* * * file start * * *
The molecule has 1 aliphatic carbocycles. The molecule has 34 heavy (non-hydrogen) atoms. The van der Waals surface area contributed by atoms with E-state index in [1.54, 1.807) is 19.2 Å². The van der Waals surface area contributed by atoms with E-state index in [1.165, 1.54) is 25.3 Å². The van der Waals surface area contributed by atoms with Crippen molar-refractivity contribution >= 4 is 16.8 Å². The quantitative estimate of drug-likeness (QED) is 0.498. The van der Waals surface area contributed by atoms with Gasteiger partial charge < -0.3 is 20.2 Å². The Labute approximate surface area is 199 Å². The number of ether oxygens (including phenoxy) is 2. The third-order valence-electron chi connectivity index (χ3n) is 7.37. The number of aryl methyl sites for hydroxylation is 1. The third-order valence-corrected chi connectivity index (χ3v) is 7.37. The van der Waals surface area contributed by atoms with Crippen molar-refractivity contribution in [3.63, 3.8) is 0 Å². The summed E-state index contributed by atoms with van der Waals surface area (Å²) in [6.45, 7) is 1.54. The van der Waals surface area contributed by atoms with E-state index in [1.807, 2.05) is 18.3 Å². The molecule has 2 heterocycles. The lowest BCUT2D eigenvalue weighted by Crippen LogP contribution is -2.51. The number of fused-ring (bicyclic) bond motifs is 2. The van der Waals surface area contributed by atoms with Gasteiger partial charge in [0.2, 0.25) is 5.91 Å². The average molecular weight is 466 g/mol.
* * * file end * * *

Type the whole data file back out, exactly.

The molecule has 1 aliphatic carbocycles. The molecule has 34 heavy (non-hydrogen) atoms. The van der Waals surface area contributed by atoms with E-state index in [1.54, 1.807) is 19.2 Å². The van der Waals surface area contributed by atoms with E-state index in [1.165, 1.54) is 25.3 Å². The van der Waals surface area contributed by atoms with Crippen molar-refractivity contribution >= 4 is 16.8 Å². The quantitative estimate of drug-likeness (QED) is 0.498. The van der Waals surface area contributed by atoms with Gasteiger partial charge < -0.3 is 20.2 Å². The Labute approximate surface area is 199 Å². The number of ether oxygens (including phenoxy) is 2. The third-order valence-electron chi connectivity index (χ3n) is 7.37. The number of aryl methyl sites for hydroxylation is 1. The third-order valence-corrected chi connectivity index (χ3v) is 7.37. The van der Waals surface area contributed by atoms with Crippen molar-refractivity contribution in [3.63, 3.8) is 0 Å². The summed E-state index contributed by atoms with van der Waals surface area (Å²) in [6.45, 7) is 1.54. The van der Waals surface area contributed by atoms with E-state index in [1.807, 2.05) is 18.3 Å². The molecule has 2 heterocycles. The lowest BCUT2D eigenvalue weighted by Crippen LogP contribution is -2.51. The number of fused-ring (bicyclic) bond motifs is 2. The van der Waals surface area contributed by atoms with Gasteiger partial charge in [0.2, 0.25) is 5.91 Å². The average molecular weight is 466 g/mol.